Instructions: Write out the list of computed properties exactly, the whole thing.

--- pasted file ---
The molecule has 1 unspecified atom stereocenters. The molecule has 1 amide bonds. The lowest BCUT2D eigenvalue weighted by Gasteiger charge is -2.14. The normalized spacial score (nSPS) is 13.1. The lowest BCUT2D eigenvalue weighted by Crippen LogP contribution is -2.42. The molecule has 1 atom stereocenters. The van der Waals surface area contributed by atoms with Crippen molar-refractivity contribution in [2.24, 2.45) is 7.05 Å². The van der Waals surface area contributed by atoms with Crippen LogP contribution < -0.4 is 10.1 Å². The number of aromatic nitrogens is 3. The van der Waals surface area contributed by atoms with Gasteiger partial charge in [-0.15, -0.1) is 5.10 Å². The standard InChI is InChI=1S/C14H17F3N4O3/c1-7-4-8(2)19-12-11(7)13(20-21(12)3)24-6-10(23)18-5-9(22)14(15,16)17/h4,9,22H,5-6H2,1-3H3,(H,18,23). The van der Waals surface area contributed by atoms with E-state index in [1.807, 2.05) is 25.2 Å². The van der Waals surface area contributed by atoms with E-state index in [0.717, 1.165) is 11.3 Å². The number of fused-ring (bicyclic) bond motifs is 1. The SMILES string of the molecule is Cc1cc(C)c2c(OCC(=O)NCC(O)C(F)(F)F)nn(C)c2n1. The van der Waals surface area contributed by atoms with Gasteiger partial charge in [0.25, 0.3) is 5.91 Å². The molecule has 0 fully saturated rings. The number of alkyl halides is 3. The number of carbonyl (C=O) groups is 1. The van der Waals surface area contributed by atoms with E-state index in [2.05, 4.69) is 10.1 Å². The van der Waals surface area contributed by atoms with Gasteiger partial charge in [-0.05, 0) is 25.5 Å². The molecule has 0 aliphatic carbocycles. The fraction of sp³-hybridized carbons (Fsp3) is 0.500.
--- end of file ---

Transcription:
The molecule has 1 unspecified atom stereocenters. The molecule has 1 amide bonds. The lowest BCUT2D eigenvalue weighted by Gasteiger charge is -2.14. The normalized spacial score (nSPS) is 13.1. The lowest BCUT2D eigenvalue weighted by Crippen LogP contribution is -2.42. The molecule has 1 atom stereocenters. The van der Waals surface area contributed by atoms with Crippen molar-refractivity contribution in [2.24, 2.45) is 7.05 Å². The van der Waals surface area contributed by atoms with Crippen LogP contribution < -0.4 is 10.1 Å². The number of aromatic nitrogens is 3. The van der Waals surface area contributed by atoms with Gasteiger partial charge in [-0.15, -0.1) is 5.10 Å². The standard InChI is InChI=1S/C14H17F3N4O3/c1-7-4-8(2)19-12-11(7)13(20-21(12)3)24-6-10(23)18-5-9(22)14(15,16)17/h4,9,22H,5-6H2,1-3H3,(H,18,23). The van der Waals surface area contributed by atoms with E-state index in [1.807, 2.05) is 25.2 Å². The van der Waals surface area contributed by atoms with E-state index in [0.717, 1.165) is 11.3 Å². The number of fused-ring (bicyclic) bond motifs is 1. The SMILES string of the molecule is Cc1cc(C)c2c(OCC(=O)NCC(O)C(F)(F)F)nn(C)c2n1. The van der Waals surface area contributed by atoms with Gasteiger partial charge in [0.25, 0.3) is 5.91 Å². The molecule has 0 fully saturated rings. The number of alkyl halides is 3. The number of carbonyl (C=O) groups is 1. The van der Waals surface area contributed by atoms with E-state index in [2.05, 4.69) is 10.1 Å². The van der Waals surface area contributed by atoms with Gasteiger partial charge in [-0.05, 0) is 25.5 Å². The molecule has 0 aliphatic carbocycles. The fraction of sp³-hybridized carbons (Fsp3) is 0.500.